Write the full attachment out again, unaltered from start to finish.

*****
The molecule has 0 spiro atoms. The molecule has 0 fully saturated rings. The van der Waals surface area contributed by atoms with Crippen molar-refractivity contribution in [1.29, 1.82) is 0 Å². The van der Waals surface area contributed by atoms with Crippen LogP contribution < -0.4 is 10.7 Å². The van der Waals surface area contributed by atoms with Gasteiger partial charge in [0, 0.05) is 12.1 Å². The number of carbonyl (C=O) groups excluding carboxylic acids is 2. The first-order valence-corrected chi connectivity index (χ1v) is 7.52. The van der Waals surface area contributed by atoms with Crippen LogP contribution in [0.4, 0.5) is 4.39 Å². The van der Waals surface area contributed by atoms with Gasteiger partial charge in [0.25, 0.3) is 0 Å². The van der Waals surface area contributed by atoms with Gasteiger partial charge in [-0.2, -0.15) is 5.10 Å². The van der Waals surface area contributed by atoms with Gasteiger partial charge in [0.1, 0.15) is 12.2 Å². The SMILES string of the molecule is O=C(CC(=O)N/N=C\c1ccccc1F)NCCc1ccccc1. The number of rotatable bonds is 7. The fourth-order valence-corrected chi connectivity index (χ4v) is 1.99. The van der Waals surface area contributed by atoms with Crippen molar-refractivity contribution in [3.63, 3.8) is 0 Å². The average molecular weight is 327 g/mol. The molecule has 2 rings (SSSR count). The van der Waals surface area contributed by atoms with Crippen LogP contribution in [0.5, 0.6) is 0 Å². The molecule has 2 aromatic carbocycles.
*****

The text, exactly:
The molecule has 0 spiro atoms. The molecule has 0 fully saturated rings. The van der Waals surface area contributed by atoms with Crippen molar-refractivity contribution in [1.29, 1.82) is 0 Å². The van der Waals surface area contributed by atoms with Crippen LogP contribution < -0.4 is 10.7 Å². The van der Waals surface area contributed by atoms with Gasteiger partial charge in [0, 0.05) is 12.1 Å². The number of carbonyl (C=O) groups excluding carboxylic acids is 2. The first-order valence-corrected chi connectivity index (χ1v) is 7.52. The van der Waals surface area contributed by atoms with Crippen LogP contribution in [0.4, 0.5) is 4.39 Å². The van der Waals surface area contributed by atoms with Gasteiger partial charge in [0.25, 0.3) is 0 Å². The van der Waals surface area contributed by atoms with Gasteiger partial charge in [-0.2, -0.15) is 5.10 Å². The van der Waals surface area contributed by atoms with Gasteiger partial charge in [0.1, 0.15) is 12.2 Å². The SMILES string of the molecule is O=C(CC(=O)N/N=C\c1ccccc1F)NCCc1ccccc1. The number of rotatable bonds is 7. The fourth-order valence-corrected chi connectivity index (χ4v) is 1.99. The van der Waals surface area contributed by atoms with Crippen molar-refractivity contribution in [3.63, 3.8) is 0 Å². The average molecular weight is 327 g/mol. The molecule has 2 rings (SSSR count). The van der Waals surface area contributed by atoms with Crippen LogP contribution in [0.5, 0.6) is 0 Å². The molecule has 2 aromatic carbocycles.